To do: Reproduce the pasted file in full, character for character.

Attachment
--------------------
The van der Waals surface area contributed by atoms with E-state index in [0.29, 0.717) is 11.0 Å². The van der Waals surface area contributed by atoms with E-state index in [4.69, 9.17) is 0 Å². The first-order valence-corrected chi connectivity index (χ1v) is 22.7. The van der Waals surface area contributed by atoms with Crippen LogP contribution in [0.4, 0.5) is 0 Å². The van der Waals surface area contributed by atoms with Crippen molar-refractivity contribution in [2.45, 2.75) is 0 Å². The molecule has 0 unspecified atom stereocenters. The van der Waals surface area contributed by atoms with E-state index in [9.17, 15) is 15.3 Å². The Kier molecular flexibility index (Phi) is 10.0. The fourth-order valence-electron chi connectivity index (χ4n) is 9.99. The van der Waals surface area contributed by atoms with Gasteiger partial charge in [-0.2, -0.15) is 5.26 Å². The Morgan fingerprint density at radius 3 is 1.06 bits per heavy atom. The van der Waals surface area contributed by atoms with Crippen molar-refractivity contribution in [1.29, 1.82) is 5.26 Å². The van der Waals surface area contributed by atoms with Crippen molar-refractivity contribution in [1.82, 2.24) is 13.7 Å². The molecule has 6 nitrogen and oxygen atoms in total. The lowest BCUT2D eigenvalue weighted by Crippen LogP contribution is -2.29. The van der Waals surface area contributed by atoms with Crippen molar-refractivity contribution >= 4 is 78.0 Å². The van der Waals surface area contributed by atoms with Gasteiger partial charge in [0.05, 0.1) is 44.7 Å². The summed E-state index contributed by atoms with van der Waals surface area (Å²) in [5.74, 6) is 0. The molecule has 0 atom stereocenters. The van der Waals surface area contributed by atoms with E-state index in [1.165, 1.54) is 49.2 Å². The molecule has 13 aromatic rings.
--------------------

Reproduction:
The van der Waals surface area contributed by atoms with E-state index in [0.29, 0.717) is 11.0 Å². The van der Waals surface area contributed by atoms with E-state index in [4.69, 9.17) is 0 Å². The first-order valence-corrected chi connectivity index (χ1v) is 22.7. The van der Waals surface area contributed by atoms with Crippen LogP contribution in [0.4, 0.5) is 0 Å². The van der Waals surface area contributed by atoms with Crippen molar-refractivity contribution in [2.45, 2.75) is 0 Å². The molecule has 0 unspecified atom stereocenters. The van der Waals surface area contributed by atoms with E-state index in [9.17, 15) is 15.3 Å². The Kier molecular flexibility index (Phi) is 10.0. The fourth-order valence-electron chi connectivity index (χ4n) is 9.99. The van der Waals surface area contributed by atoms with Gasteiger partial charge in [-0.2, -0.15) is 5.26 Å². The Morgan fingerprint density at radius 3 is 1.06 bits per heavy atom. The van der Waals surface area contributed by atoms with Crippen molar-refractivity contribution in [1.29, 1.82) is 5.26 Å². The van der Waals surface area contributed by atoms with Crippen molar-refractivity contribution in [1.82, 2.24) is 13.7 Å². The molecule has 6 nitrogen and oxygen atoms in total. The lowest BCUT2D eigenvalue weighted by Crippen LogP contribution is -2.29. The van der Waals surface area contributed by atoms with Crippen molar-refractivity contribution >= 4 is 78.0 Å². The van der Waals surface area contributed by atoms with Gasteiger partial charge in [0.05, 0.1) is 44.7 Å². The summed E-state index contributed by atoms with van der Waals surface area (Å²) in [5.74, 6) is 0. The molecule has 0 atom stereocenters. The van der Waals surface area contributed by atoms with E-state index in [1.165, 1.54) is 49.2 Å². The molecule has 13 aromatic rings.